Asian studies 150 Premodern Korean history
October 18, 2017
Book review guidelines
A critical evaluation of a book-length work that analyzes its thesis, structure, and arguments. 7-10 pages. You must also submit an additional annotated bibliography consisting of at least 5 sources on your chosen topic. Due Monday, December 11.
What your review should include:
Briefly introduce the book, it’s purpose, and your overall assessment of the work. Your assessment should take the form of a thesis statement, a specific argument that you will support with concrete evidence from the book and your background readings.
Introduce the author’s thesis and the content of the book. What arguments are made and how does the author make their case? Avoid repeating the table of contents, focus on the thesis and how it is developed. If the book is a collection of essays by various authors, discuss the overall theme and content and pick out several articles that you feel are most representative or important. This section should be brief (one page at most), context and critique are more important.
Place the book in its proper context by comparing it to other works on the same or similar topics. Where does the book being reviewed fit in with past and current scholarship? What is happening in this field of academia and how does the book contribute to the broader conversation? Be sure to mention whether the book provides new information, challenges existing perceptions, or adds support to earlier theories. If your book is more than ten years old, how have subsequent studies affected our perception of the work?
Support the thesis you developed in the introduction by making several specific arguments drawn from the text. You do not need to follow the format or chronology of the book as you discuss it. You can organize your arguments more usefully by themes, methods, or other elements of the book that are relevant to your thesis. It may be useful to directly compare the author’s arguments and evidence to those presented in other works but keep the focus on the book being reviewed.
Summarize your thesis and offer an overall assessment of the book and its place in existing scholarship. Which audience would you recommend it to? Based on the book’s strengths and weaknesses, how should it be approached by a general reader?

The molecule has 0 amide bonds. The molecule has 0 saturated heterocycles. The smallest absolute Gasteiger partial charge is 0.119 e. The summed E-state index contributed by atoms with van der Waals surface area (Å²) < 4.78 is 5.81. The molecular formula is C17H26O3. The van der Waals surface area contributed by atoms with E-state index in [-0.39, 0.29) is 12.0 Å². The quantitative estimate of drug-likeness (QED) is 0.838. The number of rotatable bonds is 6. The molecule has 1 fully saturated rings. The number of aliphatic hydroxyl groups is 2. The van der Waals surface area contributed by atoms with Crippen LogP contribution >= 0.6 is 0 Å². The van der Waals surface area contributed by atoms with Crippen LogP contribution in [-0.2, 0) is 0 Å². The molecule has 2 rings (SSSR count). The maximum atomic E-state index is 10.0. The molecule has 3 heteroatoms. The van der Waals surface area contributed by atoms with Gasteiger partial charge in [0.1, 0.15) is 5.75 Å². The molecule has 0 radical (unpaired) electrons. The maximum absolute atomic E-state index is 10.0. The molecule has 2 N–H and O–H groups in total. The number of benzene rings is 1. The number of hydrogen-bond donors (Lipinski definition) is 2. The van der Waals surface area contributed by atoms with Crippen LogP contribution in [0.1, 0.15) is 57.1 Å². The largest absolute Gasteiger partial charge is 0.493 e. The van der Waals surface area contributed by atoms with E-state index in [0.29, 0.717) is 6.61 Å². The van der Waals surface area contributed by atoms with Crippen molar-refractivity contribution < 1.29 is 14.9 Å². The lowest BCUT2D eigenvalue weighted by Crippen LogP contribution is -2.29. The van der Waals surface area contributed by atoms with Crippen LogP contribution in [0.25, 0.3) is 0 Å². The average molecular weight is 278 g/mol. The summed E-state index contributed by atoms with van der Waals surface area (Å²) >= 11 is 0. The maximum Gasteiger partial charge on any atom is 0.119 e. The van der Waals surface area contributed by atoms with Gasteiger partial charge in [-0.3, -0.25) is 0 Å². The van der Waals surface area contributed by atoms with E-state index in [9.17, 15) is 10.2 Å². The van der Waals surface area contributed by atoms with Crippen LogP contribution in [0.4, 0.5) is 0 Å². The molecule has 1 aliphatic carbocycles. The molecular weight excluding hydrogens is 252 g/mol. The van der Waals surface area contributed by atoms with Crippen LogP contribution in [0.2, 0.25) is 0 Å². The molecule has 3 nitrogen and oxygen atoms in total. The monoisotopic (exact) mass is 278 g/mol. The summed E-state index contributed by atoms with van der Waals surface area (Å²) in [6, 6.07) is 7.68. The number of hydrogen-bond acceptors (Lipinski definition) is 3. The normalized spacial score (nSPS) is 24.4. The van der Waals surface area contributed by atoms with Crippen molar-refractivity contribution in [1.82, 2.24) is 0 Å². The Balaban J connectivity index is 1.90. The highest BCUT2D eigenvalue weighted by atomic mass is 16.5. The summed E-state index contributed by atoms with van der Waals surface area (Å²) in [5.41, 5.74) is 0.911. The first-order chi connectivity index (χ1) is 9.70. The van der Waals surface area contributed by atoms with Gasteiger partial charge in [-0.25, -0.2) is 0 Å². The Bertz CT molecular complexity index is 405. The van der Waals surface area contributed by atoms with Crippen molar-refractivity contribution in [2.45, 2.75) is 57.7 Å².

5-10 other works including articles and books on the same or similar topics. Each source should have a bibliographic entry and a paragraph summarizing its argument and relevance to your topic and book.
-Book reviews are not book reports. Your job is not to tell the reader what is in the book and how much you like it. Your job is to critique the book and place it in its proper academic context.
-Although you are writing a critique of an academic text, think of your review as a research paper in and of itself. Your review should have a clearly defined thesis, line of argument, and specific examples.
-Any general statements you make about the book should be backed up with concrete details and/or short citations from the text.
-You can and should point out shortcomings and problems with the book, but make sure your review is an assessment of the work itself and not the book you feel the author should have written.
-Many books have already been reviewed in major journals. Feel free to consult these and include them in your annotated bibliography. However, your own critique of the work must be original and not based on existing reviews.
-Try to be understanding and fair to the original author even if you have serious problems with the arguments presented. The best reviews are informative and generous, not scathing attacks or systematic takedowns.